Workplace Health and Safety in Norway

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Health and safety is not the most interesting topic. But if you're moving to Norway to start a new job, you should familiarise yourself with the area. Here's what you need to know.

Maintaining good working environments is a high priority in Norway. Keywords in the Working Environment Act are “healthy and meaningful”, “full safety” and “dignity and integrity”–which may sound ambitious even to a Norwegian.

Workplace health and safety in Norway concept image.

But what does the Act actually say about health and safety in the workplace? What happens if you get injured at work? And what do you do if your job doesn’t feel safe or even makes you ill?

If you're new to Norway or just curious after living here a while, read on for answers to these questions.

Full safety

The Norwegian Working Environment Act states that everyone shall have “full safety” from any harmful physical and mental influences.

Physical safety

What this involves, depends obviously on what kind of work you do. There are different measures at a building site and an office building. Some branches also have to make sure employees have a valid HSE ID-card (Health, safety, environment).

This is proof that you work for a company that is registered in the mandatory systems. This applies to cleaning services, people who work in car repairs, and at building sites.

Mental safety

Lack of physical safety is usually quite easy to detect and even prove.  When it comes to mental safety; not so easy.

Happy office environment concept image.

So what does this mean? Needless to say, no one should be afraid of going to work. Nor should you be exposed to workplace bullying, gossiping, improper treatment or discrimination from your boss, colleagues or customers.

A workplace must also have a good climate for expression. This implies that disagreement  is tolerated and even encouraged. And that speaking up has no negative consequences.

A meaningful and healthy working situation

The Working Environment Act states that in addition to feeling safe, your job should also be meaningful and beneficial to your health.

This may sound strange for those who don't like their job or and see it as a sole necessity. But the likelihood is that If work doesn’t feel meaningful, it will sooner or later affect your health negatively.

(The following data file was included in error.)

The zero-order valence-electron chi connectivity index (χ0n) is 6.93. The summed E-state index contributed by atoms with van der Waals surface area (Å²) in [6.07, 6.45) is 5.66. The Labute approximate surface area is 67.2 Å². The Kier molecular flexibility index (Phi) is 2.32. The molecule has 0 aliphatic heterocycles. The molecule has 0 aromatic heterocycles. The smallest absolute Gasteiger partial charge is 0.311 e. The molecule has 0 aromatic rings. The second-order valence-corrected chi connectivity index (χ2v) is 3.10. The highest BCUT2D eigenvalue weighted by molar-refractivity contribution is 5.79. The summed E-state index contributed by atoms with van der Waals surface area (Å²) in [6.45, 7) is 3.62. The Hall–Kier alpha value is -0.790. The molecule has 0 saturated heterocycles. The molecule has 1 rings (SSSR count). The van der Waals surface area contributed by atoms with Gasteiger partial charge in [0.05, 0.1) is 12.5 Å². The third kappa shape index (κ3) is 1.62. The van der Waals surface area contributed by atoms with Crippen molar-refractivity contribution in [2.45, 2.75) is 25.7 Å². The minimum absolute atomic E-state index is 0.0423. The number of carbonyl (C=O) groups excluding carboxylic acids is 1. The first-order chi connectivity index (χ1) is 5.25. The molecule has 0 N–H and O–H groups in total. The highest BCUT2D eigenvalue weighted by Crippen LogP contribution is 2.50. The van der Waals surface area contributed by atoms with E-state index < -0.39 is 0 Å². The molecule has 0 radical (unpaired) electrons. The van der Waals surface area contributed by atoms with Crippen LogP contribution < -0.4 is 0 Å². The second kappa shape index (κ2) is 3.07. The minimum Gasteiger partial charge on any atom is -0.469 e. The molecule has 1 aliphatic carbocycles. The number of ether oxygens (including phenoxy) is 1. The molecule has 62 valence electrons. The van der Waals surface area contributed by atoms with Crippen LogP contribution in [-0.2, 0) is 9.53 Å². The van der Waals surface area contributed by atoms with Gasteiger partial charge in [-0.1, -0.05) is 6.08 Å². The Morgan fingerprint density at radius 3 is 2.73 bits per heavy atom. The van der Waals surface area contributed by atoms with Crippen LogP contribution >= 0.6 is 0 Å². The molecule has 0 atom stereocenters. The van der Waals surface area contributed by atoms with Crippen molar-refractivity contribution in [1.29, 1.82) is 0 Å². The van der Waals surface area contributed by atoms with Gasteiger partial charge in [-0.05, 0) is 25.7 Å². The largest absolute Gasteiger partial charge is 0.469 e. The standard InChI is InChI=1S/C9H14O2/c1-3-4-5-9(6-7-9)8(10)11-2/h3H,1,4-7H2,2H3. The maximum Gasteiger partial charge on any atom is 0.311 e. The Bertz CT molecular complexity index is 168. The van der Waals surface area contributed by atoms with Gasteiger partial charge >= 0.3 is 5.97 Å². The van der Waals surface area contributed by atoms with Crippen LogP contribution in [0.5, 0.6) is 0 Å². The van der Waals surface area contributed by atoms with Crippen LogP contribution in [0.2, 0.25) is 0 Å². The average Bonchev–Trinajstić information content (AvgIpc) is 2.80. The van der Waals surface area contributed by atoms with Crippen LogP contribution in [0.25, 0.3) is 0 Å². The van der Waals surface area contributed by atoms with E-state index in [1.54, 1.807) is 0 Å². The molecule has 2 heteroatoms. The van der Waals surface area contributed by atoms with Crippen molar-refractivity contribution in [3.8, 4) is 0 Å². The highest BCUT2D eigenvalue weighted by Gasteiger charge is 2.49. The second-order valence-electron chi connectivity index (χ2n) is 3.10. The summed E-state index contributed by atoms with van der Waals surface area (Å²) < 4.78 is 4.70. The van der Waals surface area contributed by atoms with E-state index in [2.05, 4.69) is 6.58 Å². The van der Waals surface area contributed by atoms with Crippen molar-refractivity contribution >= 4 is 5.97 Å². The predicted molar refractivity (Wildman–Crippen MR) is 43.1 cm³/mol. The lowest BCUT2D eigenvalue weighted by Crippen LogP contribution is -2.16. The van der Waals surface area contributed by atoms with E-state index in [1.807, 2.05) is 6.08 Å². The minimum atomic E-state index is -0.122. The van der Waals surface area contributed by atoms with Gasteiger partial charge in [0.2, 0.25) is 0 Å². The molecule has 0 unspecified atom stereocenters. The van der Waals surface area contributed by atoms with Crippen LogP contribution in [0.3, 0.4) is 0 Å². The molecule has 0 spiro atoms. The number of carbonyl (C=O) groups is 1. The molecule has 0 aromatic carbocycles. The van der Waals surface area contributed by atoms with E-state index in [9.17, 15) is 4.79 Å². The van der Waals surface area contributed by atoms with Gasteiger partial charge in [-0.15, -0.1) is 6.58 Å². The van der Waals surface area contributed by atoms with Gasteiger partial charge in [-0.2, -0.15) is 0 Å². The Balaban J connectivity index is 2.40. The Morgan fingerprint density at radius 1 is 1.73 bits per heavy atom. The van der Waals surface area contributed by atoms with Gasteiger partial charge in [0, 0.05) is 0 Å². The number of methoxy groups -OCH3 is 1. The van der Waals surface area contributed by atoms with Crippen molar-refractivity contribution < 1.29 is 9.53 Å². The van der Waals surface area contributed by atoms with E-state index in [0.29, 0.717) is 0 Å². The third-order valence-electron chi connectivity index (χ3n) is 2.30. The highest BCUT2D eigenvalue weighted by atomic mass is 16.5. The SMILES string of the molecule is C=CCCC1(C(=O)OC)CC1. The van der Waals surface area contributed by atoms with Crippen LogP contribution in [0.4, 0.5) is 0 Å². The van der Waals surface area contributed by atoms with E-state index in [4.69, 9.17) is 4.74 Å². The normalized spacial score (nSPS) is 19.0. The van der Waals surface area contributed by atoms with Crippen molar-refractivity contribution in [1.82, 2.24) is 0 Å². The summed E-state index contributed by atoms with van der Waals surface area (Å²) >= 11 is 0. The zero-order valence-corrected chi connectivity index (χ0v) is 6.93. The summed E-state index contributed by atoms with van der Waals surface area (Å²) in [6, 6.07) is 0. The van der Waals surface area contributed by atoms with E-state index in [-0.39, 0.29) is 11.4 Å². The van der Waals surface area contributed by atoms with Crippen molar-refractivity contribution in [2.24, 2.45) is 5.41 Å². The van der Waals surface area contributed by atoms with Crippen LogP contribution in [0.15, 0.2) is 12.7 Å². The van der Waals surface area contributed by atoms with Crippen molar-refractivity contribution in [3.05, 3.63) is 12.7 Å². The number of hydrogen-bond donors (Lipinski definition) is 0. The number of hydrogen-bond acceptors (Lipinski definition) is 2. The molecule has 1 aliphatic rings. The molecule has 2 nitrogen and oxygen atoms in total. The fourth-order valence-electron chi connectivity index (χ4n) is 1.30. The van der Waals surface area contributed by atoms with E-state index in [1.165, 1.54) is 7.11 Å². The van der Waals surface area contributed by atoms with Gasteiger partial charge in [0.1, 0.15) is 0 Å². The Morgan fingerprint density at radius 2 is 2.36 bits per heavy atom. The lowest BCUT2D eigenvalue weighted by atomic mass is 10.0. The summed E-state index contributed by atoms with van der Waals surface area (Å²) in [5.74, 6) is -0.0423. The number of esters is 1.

Safety representative

All companies with ten employees or more, must have an elected safety representative (verneombud).

Their job is to make sure that everyone has a safe working environment and gets proper training in health and environment matters. The safety representative also participates in inspections done by the Labour Inspection Agency.

Office buildings in Oslo, Norway.

If you have any issues regarding your working environment, you can talk to the safety representative. They have full confidentiality. They can also participate in meetings to support you, but as a neutral party.

The Norwegian Labour Inspection Agency

You can report health and safety issues directly to The Norwegian Labour Inspection Agency, known as Arbeidstilsynet in Norwegian. This also goes for  issues regarding health or safety at other workplaces than your own.

You can report directly on the agency’s website, and remain anonymous. More information about what you can report, and when you should use other channels is here. When possible, you should report internally first.

Occupational injuries

Occupational injuries are personal injuries, illness or death caused by conditions at work. This can also apply to illnesses or disabilities caused by short-term or long-term harmful exposure at the workplace.

If you have an accident at work, it is important to do the proper paperwork. This includes sending a claim form to NAV. It is the employer’s responsibility, but make sure it gets done. If  you end up with a permanent disability, it is important that everything is properly documented and in the system.

Also remember to  keep medical bills or other documentation of other expenses connected to the injury. This is something you should get refunded from NAV.

Unsafe office concept image.

Employers are also obliged to have injury insurance for all employees (Yrkesskadeforsikring) in a private insurance company.

Information and training

It’s the employer’s responsibility to make sure everyone gets enough information and training necessary to maintain everyone’s health and safety. This also has to be in a language you fully understand.

Penal action

What are the consequences if your employer breaks the law?The mildest reaction is a letter from the Labour Inspection Agency pointing out what is not satisfactory and what has to be improved.

If there is immediate danger to health or safety, the Inspection Agency can demand the business to close until the issue is resolved. The company can also get fined.

And if there is a serious accident or death, the management could personally be held responsible. The punishment is fines and/or up to one year prison. This applies to the person responsible, and also compliances.

Physical activity

And ending on a more positive note: have you wondered why there are so many activities at Norwegian workplaces involving physical activity? For example ski days, “pause-gym” or bike-to work campaigns?

This is because the Working Environment Act, actually says employers are obliged to promote physical activity amongst the employees. But don’t worry, this doesn’t mean you have to participate.

About Victoria Åsne Kinsella

Victoria Åsne Kinsella is a Norwegian married to a Canadian with two teenage sons. She works as a freelance writer following 20 years in public sector HR, and holds a Bachelor of Arts in Anthropology from the University of Toronto.

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